Guelph police have eye in the sky with new drone

Members of the Guelph police RPAS team demonstrate the drone at the former Turfgrass Institute. Ken Hashizume/CJOY

A new aerial tool is being deployed by the Guelph Police Service.

Guelph police unveiled the remotely piloted aircraft system program Thursday afternoon at the former Turfgrass Institute on Victoria Road South.

The program consists of a highly sophisticated drone that will be used to help police in a variety of situations.

“We see this as being very good in cases of missing person searches and evidence searches,” said Staff Sgt. Mike Davis.

“We’ll also use it for collision reconstruction and may use it for some surveillance and tactical operations.”

The drone is a DJI Matrice M30T equipped with high resolution and thermal cameras, a laser range finder system, and dual speaker/spotlight payloads. It can fly with a maximum height of 400 feet, has a 15-kilometre flight range, and can fly for over 40 minutes.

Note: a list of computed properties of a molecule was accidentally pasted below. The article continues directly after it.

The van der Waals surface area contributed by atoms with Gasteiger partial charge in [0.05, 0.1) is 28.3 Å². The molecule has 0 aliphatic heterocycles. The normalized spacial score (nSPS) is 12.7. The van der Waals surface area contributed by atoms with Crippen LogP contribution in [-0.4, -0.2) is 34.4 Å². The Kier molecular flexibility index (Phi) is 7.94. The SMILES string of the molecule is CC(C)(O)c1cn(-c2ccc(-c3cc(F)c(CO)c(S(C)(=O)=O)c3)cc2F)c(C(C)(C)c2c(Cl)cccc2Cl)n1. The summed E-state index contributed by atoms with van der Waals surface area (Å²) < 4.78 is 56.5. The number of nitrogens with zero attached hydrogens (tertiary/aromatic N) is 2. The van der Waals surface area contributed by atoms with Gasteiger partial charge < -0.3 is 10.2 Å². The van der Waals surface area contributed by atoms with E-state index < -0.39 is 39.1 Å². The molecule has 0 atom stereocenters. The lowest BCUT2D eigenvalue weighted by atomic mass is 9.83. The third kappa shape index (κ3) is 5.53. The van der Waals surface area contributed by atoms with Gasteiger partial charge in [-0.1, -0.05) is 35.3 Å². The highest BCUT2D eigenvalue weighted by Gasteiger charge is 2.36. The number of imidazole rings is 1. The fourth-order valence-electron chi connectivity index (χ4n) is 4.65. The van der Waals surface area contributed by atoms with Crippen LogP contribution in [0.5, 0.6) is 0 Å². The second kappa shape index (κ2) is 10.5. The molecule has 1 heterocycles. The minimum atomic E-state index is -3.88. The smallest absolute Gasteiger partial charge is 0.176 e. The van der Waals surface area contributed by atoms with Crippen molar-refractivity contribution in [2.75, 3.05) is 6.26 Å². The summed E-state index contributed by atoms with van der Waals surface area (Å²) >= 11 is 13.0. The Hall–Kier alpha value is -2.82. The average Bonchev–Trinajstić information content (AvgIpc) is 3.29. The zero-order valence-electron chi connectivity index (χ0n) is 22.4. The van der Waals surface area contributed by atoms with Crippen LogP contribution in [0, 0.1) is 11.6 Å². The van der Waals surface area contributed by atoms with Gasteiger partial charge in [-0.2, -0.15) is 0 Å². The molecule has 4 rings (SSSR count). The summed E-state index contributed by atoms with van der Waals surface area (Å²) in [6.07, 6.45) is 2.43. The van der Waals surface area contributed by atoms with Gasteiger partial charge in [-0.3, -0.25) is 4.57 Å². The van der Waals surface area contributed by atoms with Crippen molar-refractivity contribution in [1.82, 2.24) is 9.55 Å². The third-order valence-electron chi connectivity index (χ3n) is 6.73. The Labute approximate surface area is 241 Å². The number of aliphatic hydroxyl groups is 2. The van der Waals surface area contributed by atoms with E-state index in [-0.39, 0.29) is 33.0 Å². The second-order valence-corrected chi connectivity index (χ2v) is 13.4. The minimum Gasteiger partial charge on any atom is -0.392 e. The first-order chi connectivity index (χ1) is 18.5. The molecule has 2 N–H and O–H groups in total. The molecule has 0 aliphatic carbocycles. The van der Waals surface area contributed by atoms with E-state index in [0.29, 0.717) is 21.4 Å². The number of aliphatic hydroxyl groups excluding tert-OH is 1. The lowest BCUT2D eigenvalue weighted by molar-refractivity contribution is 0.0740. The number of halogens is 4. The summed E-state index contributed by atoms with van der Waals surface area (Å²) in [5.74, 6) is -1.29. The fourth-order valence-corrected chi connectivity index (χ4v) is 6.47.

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“It could cover a large area at once,” Davis said. “We’ve had tremendous success in clearing large fields or bush areas very quickly without having officers go into those situations.”

The drone program costs $25,000. That includes the drone and training for the officers.

Every officer in the program is a certified pilot with a certificate from Transport Canada. They will also be required to complete a minimum amount of flying hours to maintain their proficiency.

Guelph police have been using the drone for less than a year and it has already been credited in finding a person in distress, a man who was described as intoxicated and in an area he didn’t know.

“There was concern for his safety,” Davis said. “The drone was put in the air and the man was found in very short-order.”

Davis said the thermal camera on the drone allows police to identify areas of concern and direct officers and resources to a specific area. The drone’s high resolution camera has the ability to pick up fine details from the ground.

While the drone can enhance the effectiveness and efficiency of policing, it can also raise privacy issues. Davis said they have conducted privacy impact assessments ensuring that all privacy risks are considered and appropriate actions are taken.

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Davis said the drone will only be used where legal authority already exists or when judicial authority has been obtained. He said police will usually post on X whether a drone is being deployed by police at the time.


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